#command-line #record #wav #command-line-tool #source #wakeword

app rustpotter-cli

CLI for Rustpotter, an open source wakeword spotter forged in rust

23 releases (12 stable)

3.0.2 Oct 1, 2023
3.0.0-beta.5 Aug 29, 2023
2.0.6 Jul 24, 2023
2.0.0 Mar 14, 2023
0.16.0 Jun 11, 2022

#16 in Audio



Rustpotter CLI

CLI for Rustpotter, an open source wakeword spotter forged in rust


This is a client for using the rustpotter library on the command line.

You can use it to record wav samples, create rustpotter wakeword files and test them.


Some pre-build executables for the supported platforms can be found on the 'Assets' tab of the releases.

Basic usage.

Listing available audio input devices and formats.

Your can list the available audio sources with the devices command, the --configs option can be added to display the default and available record formats for each source.

Every device and config has a numerical id to the left which is the one you can use on the other commands (record and spot) to change its audio source and format.

In some systems to many configurations are displayed you can filter them by max channel number using the parameter --max-channels.

This is an example run on macOS:

$ rustpotter-cli devices -c -m 1
Audio hosts:
  - CoreAudio
Default input device:
  - MacBook Pro Microphone
Available Devices: 
0 - MacBook Pro Microphone
  Default input stream config:
      - Sample Rate: 48000, Channels: 1, Format: f32, Supported: true
  All supported input stream configs:
    0 - Sample Rate: 44100, Channels: 1, Format: f32, Supported: true
    1 - Sample Rate: 48000, Channels: 1, Format: f32, Supported: true
    2 - Sample Rate: 88200, Channels: 1, Format: f32, Supported: true
    3 - Sample Rate: 96000, Channels: 1, Format: f32, Supported: true

Recording audio samples

The record command allows to record audio samples. To use a different input device provide the --device-index argument with the id returned by the devices commands. You pass the configuration id returned by the devices commands using the --config-index option to change the audio format. Once executed you need to press the Ctrl + c key combination to finish the record.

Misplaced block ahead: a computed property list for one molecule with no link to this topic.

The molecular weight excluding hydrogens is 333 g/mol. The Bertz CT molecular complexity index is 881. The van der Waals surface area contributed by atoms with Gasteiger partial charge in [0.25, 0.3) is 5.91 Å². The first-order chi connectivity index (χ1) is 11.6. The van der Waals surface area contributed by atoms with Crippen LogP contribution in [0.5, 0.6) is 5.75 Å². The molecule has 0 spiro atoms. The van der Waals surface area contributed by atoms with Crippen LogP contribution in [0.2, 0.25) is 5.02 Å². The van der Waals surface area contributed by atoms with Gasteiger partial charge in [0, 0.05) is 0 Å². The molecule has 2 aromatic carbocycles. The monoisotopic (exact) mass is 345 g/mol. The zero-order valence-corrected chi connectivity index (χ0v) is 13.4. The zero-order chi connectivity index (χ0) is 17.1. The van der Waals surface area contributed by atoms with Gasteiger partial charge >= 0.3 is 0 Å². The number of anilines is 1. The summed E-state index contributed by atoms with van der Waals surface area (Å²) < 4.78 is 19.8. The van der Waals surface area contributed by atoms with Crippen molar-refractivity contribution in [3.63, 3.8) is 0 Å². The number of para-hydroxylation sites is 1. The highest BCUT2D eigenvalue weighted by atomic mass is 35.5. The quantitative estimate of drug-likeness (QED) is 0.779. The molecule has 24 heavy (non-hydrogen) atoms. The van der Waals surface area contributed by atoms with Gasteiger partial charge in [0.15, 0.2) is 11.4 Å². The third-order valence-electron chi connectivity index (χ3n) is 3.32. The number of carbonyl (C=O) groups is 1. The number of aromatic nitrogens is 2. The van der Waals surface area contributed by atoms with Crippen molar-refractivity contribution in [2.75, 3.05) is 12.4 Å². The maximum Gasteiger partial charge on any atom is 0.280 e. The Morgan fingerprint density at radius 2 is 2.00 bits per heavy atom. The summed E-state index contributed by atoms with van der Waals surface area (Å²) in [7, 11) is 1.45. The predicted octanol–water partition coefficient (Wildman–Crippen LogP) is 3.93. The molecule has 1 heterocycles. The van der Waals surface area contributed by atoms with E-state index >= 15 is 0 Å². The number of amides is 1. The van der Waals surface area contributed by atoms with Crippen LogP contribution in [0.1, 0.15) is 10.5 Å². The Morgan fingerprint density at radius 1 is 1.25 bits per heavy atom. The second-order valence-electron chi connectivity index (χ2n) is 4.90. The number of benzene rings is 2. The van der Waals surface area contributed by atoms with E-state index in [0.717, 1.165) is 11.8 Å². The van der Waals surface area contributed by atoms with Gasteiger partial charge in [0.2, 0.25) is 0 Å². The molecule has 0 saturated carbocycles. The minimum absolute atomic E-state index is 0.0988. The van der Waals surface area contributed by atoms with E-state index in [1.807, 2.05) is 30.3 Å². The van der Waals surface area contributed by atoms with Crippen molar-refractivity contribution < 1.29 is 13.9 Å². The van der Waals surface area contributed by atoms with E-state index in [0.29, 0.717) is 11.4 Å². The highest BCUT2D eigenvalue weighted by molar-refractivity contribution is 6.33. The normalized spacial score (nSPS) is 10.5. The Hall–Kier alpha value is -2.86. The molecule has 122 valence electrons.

This is an example run on macOS:

$ rustpotter-cli record good_morning.wav
Input device: MacBook Pro Microphone
Input device config: Sample Rate: 48000, Channels: 1, Format: f32
Begin recording...
Press 'Ctrl + c' to stop.
^CRecording good_morning.wav complete!

You can use something like this in bash to take multiple records quickly:

WAKEWORD="ok home"
# take 10 records, waiting one second after each.
for i in {0..9}; do (rustpotter-cli record $WAKEWORD_FILENAME$i.wav && sleep 1); done

Creating a Wakeword Model

The train command allows to create wakeword models.

It's required to setup a training and testing folders containing wav records which need to be tagged (contains [label] in its file name, where 'label' is the tag the network should predict for that audio segment) or untagged (equivalent to contain [none] on the filename).

The size and cpu usage of a wakeword model is based on the model type you choose, and the audio duration it was trained on (which is defined by the max audio duration found on the training set).

Example run:

$ rustpotter-cli train -t small --train-dir train.wav/train --test-dir train.wav/test --test-epochs 10 --epochs 2500 -l 0.017 trained-small.rpw 
Start training trained-small.rpw!
Model type: small.
Labels: ["none", "ok_casa"].
Training with 2042 records.
Testing with 119 records.
Training on 1950ms of audio.
  10 train loss:  0.12944 test acc: 90.76%